Prime Minister Ralph Gonsalves says he has asked for files on the status in St, Vincent and the Grenadines, after an incident in which the manager of a Chinese restaurant refused to pay immediately a worker she had fired.
Speaking in Parliament on Tuesday, Gonsalves told lawmakers that the country still has fiscal challenges, including too many unemployed persons.
“We have people who are working in conditions, which are not as optimal as they should be,” Gonsalves further told lawmakers.
“We have some people, particularly some persons in certain kinds of businesses, like for instance a young lady who had to assault someone from the Chinese civilisation who owns a restaurant because she wouldn’t pay her then and there after she had fired her,” Gonsalves said.
“But Mr, Speaker, we cannot have people not obeying the labour laws. And I want to say that the Labour Department has gone to that establishment and has gone to other establishment to see that the labour laws are carried out,” Gonsalves said.
The court heard on March 30 that after being fired on Jan. 13, the worker, 21-year-old Friekesha Douglas of Lowmans Leeward, proceeded to beat the manager of Phoenix Restaurant, Jifen Chen, over the pay issue.
The court heard that the manager told Douglas to come back three days later on payday, but Douglas told the court that the manager had said that she wouldn’t be paid as they are friends.
The blows Douglas inflicted on Chen at the Lower Bay, Street, Kingstown food outlet, resulted in superficial injuries to Chen’s face and neck.
When she appeared before Chief Magistrate Rechanne Browne-Matthias at the Serious Offences Court, Douglas pleaded guilty and was reprimanded and discharged.
Gonsalves told Parliament that he has received a report on that particular restaurant.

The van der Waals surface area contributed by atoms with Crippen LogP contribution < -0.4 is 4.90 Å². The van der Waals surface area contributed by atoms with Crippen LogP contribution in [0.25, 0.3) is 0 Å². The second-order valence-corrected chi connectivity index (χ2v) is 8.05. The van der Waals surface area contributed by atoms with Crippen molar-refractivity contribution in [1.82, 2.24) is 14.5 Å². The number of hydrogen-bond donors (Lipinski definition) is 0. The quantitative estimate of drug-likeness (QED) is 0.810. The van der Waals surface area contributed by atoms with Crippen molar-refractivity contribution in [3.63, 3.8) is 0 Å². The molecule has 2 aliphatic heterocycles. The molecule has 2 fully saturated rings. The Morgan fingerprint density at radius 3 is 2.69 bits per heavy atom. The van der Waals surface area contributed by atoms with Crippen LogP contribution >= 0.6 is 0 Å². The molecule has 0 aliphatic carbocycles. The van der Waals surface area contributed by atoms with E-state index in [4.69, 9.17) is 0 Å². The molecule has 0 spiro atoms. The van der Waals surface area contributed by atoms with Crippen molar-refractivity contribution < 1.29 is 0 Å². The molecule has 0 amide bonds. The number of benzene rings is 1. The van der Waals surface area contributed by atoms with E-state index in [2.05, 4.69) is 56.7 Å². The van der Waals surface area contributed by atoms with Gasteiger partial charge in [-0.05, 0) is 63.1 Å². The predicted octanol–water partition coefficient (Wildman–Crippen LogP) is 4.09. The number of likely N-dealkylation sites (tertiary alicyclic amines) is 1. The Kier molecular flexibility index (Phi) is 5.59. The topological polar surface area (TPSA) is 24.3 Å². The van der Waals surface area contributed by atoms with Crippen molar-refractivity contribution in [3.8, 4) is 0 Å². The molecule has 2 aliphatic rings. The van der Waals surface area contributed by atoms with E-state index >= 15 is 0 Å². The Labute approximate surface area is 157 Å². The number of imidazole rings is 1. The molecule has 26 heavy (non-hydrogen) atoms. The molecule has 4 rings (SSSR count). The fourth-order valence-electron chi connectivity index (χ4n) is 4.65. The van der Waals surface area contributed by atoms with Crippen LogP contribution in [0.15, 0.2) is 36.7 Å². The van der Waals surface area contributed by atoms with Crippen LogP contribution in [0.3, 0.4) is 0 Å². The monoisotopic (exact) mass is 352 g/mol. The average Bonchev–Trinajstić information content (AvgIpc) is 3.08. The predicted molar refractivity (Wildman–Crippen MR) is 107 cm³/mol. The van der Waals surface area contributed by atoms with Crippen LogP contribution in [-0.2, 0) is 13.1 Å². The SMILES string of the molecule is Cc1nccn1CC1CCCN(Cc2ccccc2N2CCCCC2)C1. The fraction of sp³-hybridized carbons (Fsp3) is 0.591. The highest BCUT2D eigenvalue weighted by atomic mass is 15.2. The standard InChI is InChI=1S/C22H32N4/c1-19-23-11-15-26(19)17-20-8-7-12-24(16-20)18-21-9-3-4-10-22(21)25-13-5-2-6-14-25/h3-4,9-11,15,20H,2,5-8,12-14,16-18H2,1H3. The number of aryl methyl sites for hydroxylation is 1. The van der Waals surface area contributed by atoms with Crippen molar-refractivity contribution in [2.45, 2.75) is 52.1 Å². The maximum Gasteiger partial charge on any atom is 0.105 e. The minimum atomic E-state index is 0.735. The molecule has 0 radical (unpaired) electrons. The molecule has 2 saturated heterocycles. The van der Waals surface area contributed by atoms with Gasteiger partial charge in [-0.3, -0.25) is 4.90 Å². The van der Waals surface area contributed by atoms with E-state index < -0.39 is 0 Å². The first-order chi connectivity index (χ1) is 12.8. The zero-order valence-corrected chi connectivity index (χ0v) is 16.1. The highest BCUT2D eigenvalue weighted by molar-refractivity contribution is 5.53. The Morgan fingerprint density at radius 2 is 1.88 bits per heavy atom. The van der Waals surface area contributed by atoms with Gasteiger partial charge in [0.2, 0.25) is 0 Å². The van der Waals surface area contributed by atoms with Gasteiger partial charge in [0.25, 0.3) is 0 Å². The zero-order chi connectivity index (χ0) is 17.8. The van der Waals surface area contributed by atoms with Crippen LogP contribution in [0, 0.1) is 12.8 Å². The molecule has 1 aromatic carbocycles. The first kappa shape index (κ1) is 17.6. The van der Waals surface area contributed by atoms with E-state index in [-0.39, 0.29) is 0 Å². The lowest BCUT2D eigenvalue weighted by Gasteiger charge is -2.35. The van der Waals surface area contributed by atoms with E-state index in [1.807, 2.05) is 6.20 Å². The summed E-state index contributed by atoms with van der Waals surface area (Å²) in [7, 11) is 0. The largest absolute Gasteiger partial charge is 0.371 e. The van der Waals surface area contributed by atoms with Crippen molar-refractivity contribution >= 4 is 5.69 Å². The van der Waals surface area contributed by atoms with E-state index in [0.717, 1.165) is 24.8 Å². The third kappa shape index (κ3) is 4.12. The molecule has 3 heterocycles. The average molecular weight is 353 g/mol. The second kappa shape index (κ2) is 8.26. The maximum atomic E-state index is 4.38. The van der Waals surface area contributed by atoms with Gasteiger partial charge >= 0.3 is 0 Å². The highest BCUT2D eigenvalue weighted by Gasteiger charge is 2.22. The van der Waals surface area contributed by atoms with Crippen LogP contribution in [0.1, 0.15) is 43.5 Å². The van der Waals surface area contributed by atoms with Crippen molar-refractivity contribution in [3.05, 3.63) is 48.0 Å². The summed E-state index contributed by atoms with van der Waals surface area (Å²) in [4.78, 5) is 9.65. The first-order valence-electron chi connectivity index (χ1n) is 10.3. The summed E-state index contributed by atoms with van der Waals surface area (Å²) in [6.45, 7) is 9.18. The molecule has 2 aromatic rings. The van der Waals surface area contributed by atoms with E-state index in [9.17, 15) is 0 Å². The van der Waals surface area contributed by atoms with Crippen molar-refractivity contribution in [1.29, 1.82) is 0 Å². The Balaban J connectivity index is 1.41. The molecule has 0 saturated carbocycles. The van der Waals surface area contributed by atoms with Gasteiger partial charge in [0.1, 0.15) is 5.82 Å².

“And there are other reports which I have asked for in relation to health and safety at some of these restaurants. And I’ve asked for relevant files on the status in the country of certain people.
“Because, if you are here to do business, we welcome you to do business, but, for heaven’s sake, threat the people of St. Vincent and the Grenadines properly when they are working with you. We can’t allow you to behave in a manner contrary to the labour standards,” Gonsalves said.
iWitness News is aware of an incident last year where the police had to go to a Chinese-owned store in Kingstown to command the manager to allow the staff to leave at noon on a national half-holiday.
The store manager had earlier been told that the business could negotiate to pay the worker the appropriate wages if he wanted them to work until 3 p.m., as he said was his establishment’s half day.
The workers said they had told the store owner the previous day that the government had declared a national half holiday to allow citizens the opportunity to go support the national football team, which was playing a football World Cup Qualifier.
But the store owner maintained that those persons who normally work from 10 a.m. to 6 p.m. must work until 3 p.m., even after he had ignored the workers advice to have the entire staff work from 8 a.m. to noon on the half-holiday.
The store manager, however, backed away from his position when the police showed up, and allowed the workers to leave.